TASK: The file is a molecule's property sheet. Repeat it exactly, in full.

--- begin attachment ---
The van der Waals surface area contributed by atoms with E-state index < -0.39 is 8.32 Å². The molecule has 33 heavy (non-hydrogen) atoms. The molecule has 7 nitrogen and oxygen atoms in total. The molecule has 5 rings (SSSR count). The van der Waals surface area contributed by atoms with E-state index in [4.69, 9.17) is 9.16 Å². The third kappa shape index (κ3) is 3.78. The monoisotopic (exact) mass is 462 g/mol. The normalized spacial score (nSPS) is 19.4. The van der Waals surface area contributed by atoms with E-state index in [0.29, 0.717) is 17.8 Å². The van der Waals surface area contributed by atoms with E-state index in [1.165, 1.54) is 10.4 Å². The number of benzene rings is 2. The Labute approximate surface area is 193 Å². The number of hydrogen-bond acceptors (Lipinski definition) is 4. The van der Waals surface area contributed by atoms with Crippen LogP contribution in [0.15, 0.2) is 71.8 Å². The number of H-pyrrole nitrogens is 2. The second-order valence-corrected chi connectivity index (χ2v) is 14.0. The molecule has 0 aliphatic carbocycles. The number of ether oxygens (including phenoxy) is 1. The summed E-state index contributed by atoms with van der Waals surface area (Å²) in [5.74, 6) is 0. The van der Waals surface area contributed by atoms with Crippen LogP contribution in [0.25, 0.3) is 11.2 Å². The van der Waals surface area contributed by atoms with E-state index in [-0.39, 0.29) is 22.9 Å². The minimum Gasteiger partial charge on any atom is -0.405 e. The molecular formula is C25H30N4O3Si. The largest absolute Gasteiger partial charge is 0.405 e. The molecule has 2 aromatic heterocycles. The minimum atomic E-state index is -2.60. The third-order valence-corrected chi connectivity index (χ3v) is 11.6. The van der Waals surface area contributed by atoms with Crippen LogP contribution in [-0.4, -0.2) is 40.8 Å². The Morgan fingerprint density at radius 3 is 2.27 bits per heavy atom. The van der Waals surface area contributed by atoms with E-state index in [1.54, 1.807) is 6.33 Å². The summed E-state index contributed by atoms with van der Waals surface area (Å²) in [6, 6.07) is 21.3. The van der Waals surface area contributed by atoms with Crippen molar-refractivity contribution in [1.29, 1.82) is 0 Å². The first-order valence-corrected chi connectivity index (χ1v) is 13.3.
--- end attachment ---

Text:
The van der Waals surface area contributed by atoms with E-state index < -0.39 is 8.32 Å². The molecule has 33 heavy (non-hydrogen) atoms. The molecule has 7 nitrogen and oxygen atoms in total. The molecule has 5 rings (SSSR count). The van der Waals surface area contributed by atoms with E-state index in [4.69, 9.17) is 9.16 Å². The third kappa shape index (κ3) is 3.78. The monoisotopic (exact) mass is 462 g/mol. The normalized spacial score (nSPS) is 19.4. The van der Waals surface area contributed by atoms with E-state index in [0.29, 0.717) is 17.8 Å². The van der Waals surface area contributed by atoms with E-state index in [1.165, 1.54) is 10.4 Å². The number of benzene rings is 2. The Labute approximate surface area is 193 Å². The number of hydrogen-bond acceptors (Lipinski definition) is 4. The van der Waals surface area contributed by atoms with Crippen LogP contribution in [0.15, 0.2) is 71.8 Å². The number of H-pyrrole nitrogens is 2. The second-order valence-corrected chi connectivity index (χ2v) is 14.0. The molecule has 0 aliphatic carbocycles. The number of ether oxygens (including phenoxy) is 1. The summed E-state index contributed by atoms with van der Waals surface area (Å²) in [5.74, 6) is 0. The van der Waals surface area contributed by atoms with Crippen LogP contribution in [0.25, 0.3) is 11.2 Å². The van der Waals surface area contributed by atoms with E-state index in [-0.39, 0.29) is 22.9 Å². The minimum Gasteiger partial charge on any atom is -0.405 e. The molecular formula is C25H30N4O3Si. The largest absolute Gasteiger partial charge is 0.405 e. The molecule has 2 aromatic heterocycles. The minimum atomic E-state index is -2.60. The third-order valence-corrected chi connectivity index (χ3v) is 11.6. The van der Waals surface area contributed by atoms with Crippen LogP contribution in [-0.4, -0.2) is 40.8 Å². The Morgan fingerprint density at radius 3 is 2.27 bits per heavy atom. The van der Waals surface area contributed by atoms with E-state index in [1.54, 1.807) is 6.33 Å². The summed E-state index contributed by atoms with van der Waals surface area (Å²) in [6, 6.07) is 21.3. The van der Waals surface area contributed by atoms with Crippen molar-refractivity contribution in [1.29, 1.82) is 0 Å². The first-order valence-corrected chi connectivity index (χ1v) is 13.3.